3.1 The order of the section in Volume 7 is generally based on the life cycle of a road pavement, ie. design, construction, assessment then maintenance (see Table 3.1). This starts with consideration of the cumulative traffic loading which the pavement is required to carry, followed by the design of the foundation, the roadbase or main structural component and the surfacing. There is then a need to assess the behaviour in service and to design and carry out appropriate maintenance. It must, however, be emphasised that there is interaction between the components and that they cannot always be dealt with in isolation. The following is a brief outline of the contents of each of the sections and parts. Section 1: Preamble 3.2 3.3 Part 1 is this general introduction to Volume 7. Part 2 gives technical information on the conservation and use of reclaimed materials. Section 3 : Pavement Maintenance Assessment 3.8 Part 1 describes the use and interpretation of SCRIM for monitoring skidding potential. 3.9 Part 2 lists the machines and methods used for the structural assessment of a pavement. It also describes the analysis and interpretation associated with each. 3.10 Part 3 details the procedure to be used in structural assessment, the appropriate use of each method and the overall interpretation. The choice and design of strengthening measures is also included. Section 4 : Pavement Maintenance Methods 3.11 Part 1 gives details of the techniques for maintenance of roads containing bituminous materials, including advice on recycling. 3.12 Part 2 covers the maintenance of concrete roads from surface treatments through to reconstruction. Section 2 : Pavement Design and Construction 3.4 Part 1 describes the calculation of design traffic for both new roads and maintenance. It also covers the calculation of past traffic, needed in pavement assessment analysis. 3.5 Part 2 gives details of the design of a pavement foundation and of tests used for the assessment of existing subgrade and sub-base materials. 3.6 Part 3 covers the design of the roadbase and surfacing for new roads, including all the various types of pavement allowed. 3.7 Part 4 covers particular aspects of the construction process that are relevant to this Volume but not covered elsewhere, including pavement widening and rapid concrete construction. Section 5: Surfacing and Surfacing Materials 3.13 Part 1 covers the general suitability of materials for different uses and other surfacing requirements. 3.14 Part 2 details the various bituminous surfacing materials and processes that are available. 3.15 Part 3 details the various concrete surfacing materials and processes that are available. Flow Charts 3.16 Figure 3.1 is a flowchart which is intended to show the interrelations which exist between the section and parts in Volume 7.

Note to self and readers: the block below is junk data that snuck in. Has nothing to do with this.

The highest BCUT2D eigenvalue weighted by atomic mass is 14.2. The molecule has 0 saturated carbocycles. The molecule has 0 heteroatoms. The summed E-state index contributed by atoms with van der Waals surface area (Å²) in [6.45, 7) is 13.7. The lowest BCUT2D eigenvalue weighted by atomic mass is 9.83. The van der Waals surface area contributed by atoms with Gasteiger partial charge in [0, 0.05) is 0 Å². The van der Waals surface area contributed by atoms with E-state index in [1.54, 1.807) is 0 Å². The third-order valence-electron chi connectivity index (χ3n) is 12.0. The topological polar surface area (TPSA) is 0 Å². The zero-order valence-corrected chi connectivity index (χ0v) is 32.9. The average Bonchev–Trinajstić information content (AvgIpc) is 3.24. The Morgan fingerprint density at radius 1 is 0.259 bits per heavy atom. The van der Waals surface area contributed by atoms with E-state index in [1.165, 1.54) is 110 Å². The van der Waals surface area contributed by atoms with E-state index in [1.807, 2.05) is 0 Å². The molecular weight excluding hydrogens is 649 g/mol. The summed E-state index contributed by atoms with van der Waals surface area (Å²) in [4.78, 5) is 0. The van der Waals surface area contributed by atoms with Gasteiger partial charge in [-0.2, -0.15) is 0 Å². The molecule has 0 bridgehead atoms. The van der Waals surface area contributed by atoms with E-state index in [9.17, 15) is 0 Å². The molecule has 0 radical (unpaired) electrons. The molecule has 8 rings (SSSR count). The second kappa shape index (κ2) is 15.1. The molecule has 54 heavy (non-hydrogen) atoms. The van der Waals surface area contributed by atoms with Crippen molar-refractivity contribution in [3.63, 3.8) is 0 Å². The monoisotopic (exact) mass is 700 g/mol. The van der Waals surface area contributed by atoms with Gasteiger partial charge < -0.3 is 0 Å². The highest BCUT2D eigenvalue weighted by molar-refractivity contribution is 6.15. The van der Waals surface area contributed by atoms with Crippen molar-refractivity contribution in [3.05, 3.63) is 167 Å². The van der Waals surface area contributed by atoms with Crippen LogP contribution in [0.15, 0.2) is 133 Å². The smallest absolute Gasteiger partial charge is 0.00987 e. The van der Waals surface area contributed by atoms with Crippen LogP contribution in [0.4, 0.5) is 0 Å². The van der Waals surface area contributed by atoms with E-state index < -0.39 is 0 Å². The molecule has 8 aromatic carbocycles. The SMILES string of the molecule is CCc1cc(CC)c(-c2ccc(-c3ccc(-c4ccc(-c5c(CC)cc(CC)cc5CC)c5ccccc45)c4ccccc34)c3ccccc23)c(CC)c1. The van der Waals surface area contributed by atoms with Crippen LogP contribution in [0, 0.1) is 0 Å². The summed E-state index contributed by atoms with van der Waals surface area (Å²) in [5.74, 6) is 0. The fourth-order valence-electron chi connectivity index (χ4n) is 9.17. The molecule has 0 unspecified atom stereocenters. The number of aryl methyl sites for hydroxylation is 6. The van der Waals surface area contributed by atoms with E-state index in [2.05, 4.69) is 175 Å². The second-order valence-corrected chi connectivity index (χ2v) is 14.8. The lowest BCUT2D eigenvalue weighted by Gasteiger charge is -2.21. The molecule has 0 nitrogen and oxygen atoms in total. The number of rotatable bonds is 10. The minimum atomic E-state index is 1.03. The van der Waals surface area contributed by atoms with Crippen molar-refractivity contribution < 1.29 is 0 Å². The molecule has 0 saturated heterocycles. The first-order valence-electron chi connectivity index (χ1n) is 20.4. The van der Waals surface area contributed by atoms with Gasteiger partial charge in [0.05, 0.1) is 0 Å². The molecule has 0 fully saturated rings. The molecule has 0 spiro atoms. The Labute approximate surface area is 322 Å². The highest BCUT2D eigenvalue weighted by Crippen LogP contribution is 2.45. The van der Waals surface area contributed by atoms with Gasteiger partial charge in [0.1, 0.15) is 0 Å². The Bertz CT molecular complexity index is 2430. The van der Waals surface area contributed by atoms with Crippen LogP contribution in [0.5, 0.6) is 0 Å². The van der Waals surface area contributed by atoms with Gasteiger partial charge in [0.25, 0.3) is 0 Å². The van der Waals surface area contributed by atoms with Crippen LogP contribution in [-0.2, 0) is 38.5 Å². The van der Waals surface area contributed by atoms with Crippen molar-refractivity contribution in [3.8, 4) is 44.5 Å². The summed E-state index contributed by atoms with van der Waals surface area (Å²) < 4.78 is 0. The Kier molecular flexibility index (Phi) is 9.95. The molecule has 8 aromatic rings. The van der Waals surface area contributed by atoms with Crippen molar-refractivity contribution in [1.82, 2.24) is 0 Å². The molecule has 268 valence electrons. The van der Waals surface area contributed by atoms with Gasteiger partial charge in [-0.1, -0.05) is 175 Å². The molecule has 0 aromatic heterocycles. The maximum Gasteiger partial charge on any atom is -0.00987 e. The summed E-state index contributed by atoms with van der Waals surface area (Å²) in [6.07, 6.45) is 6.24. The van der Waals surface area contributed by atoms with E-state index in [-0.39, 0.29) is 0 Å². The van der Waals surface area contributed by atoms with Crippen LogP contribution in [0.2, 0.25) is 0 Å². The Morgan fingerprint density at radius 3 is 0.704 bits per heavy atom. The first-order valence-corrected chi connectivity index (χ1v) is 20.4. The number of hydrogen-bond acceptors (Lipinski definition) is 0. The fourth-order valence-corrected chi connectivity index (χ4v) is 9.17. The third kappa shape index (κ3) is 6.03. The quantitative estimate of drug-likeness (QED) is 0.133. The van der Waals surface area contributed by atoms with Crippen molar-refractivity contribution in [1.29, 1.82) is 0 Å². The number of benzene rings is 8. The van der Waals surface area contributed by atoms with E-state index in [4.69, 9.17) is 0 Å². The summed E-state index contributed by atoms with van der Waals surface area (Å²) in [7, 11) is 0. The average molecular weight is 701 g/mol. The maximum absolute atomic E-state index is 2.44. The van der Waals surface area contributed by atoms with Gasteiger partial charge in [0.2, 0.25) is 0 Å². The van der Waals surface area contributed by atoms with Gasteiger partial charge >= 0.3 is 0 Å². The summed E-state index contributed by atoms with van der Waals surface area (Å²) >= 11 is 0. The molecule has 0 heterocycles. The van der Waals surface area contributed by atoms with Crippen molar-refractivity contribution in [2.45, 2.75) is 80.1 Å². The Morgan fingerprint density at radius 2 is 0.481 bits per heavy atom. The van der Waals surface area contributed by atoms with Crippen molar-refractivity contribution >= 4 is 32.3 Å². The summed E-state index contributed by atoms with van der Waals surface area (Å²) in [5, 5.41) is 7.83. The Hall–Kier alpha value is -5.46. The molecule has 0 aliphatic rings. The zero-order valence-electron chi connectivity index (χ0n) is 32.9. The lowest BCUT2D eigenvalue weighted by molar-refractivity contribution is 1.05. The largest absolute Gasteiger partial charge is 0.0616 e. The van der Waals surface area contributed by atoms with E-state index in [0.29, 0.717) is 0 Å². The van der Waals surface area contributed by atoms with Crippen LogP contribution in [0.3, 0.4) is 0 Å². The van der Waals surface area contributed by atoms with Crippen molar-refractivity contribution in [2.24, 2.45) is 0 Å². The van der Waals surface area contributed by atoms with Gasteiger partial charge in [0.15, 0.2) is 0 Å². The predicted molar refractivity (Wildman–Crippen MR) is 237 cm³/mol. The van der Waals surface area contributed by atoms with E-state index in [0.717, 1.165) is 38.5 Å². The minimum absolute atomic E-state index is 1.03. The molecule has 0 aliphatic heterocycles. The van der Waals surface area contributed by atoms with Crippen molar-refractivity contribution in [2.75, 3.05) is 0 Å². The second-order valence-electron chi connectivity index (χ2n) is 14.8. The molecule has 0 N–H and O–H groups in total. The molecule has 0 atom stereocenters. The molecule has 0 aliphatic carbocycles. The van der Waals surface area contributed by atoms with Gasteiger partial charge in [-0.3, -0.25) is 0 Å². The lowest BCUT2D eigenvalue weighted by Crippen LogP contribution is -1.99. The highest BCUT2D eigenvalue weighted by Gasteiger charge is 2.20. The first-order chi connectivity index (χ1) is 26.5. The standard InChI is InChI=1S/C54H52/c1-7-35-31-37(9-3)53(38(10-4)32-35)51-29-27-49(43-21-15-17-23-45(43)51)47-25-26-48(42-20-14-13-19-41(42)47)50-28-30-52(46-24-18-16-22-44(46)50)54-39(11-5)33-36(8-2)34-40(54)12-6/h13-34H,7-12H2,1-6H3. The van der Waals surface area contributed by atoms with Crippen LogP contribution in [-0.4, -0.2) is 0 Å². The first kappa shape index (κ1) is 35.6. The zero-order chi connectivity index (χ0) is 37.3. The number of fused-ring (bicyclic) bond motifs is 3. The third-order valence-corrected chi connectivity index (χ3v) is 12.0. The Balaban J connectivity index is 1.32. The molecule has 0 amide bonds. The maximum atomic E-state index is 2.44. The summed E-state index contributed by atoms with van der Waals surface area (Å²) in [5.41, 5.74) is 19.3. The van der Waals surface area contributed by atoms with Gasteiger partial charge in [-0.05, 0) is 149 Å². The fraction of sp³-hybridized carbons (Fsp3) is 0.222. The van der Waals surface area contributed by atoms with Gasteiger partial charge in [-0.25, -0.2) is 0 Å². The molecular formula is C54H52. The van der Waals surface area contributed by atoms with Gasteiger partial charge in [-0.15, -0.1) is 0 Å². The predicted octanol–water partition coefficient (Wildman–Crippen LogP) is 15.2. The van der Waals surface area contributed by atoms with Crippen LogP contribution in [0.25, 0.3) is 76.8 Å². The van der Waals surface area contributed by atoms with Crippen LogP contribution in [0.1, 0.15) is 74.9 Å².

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Chapter 3 Use of Volume 7